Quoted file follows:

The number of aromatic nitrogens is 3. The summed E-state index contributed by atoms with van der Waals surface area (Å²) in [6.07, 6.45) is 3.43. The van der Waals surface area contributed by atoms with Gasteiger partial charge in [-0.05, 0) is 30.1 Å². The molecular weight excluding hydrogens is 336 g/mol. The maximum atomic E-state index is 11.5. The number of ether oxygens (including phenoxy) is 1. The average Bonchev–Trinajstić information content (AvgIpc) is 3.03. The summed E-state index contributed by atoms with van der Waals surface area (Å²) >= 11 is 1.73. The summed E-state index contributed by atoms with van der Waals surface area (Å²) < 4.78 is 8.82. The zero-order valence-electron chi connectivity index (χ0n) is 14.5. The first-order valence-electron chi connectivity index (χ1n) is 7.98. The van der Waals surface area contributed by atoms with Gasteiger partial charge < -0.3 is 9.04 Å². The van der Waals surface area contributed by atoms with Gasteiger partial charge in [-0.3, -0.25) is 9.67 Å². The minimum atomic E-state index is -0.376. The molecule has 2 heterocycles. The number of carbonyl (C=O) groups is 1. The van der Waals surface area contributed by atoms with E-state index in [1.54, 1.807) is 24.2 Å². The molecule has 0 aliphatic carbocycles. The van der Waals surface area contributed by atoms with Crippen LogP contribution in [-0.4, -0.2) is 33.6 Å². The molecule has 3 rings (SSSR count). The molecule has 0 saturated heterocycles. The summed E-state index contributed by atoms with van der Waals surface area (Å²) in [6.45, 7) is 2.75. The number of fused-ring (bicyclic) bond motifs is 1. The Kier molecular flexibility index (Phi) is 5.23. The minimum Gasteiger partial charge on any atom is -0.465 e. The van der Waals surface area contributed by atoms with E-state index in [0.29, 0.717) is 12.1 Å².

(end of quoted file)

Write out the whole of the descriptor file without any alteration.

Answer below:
The number of aromatic nitrogens is 3. The summed E-state index contributed by atoms with van der Waals surface area (Å²) in [6.07, 6.45) is 3.43. The van der Waals surface area contributed by atoms with Gasteiger partial charge in [-0.05, 0) is 30.1 Å². The molecular weight excluding hydrogens is 336 g/mol. The maximum atomic E-state index is 11.5. The number of ether oxygens (including phenoxy) is 1. The average Bonchev–Trinajstić information content (AvgIpc) is 3.03. The summed E-state index contributed by atoms with van der Waals surface area (Å²) >= 11 is 1.73. The summed E-state index contributed by atoms with van der Waals surface area (Å²) < 4.78 is 8.82. The zero-order valence-electron chi connectivity index (χ0n) is 14.5. The first-order valence-electron chi connectivity index (χ1n) is 7.98. The van der Waals surface area contributed by atoms with Gasteiger partial charge < -0.3 is 9.04 Å². The van der Waals surface area contributed by atoms with Gasteiger partial charge in [-0.3, -0.25) is 9.67 Å². The minimum atomic E-state index is -0.376. The molecule has 2 heterocycles. The number of carbonyl (C=O) groups is 1. The van der Waals surface area contributed by atoms with E-state index in [1.54, 1.807) is 24.2 Å². The molecule has 0 aliphatic carbocycles. The van der Waals surface area contributed by atoms with Crippen LogP contribution in [-0.4, -0.2) is 33.6 Å². The molecule has 3 rings (SSSR count). The molecule has 0 saturated heterocycles. The summed E-state index contributed by atoms with van der Waals surface area (Å²) in [6.45, 7) is 2.75. The number of fused-ring (bicyclic) bond motifs is 1. The Kier molecular flexibility index (Phi) is 5.23. The minimum Gasteiger partial charge on any atom is -0.465 e. The van der Waals surface area contributed by atoms with E-state index in [0.29, 0.717) is 12.1 Å².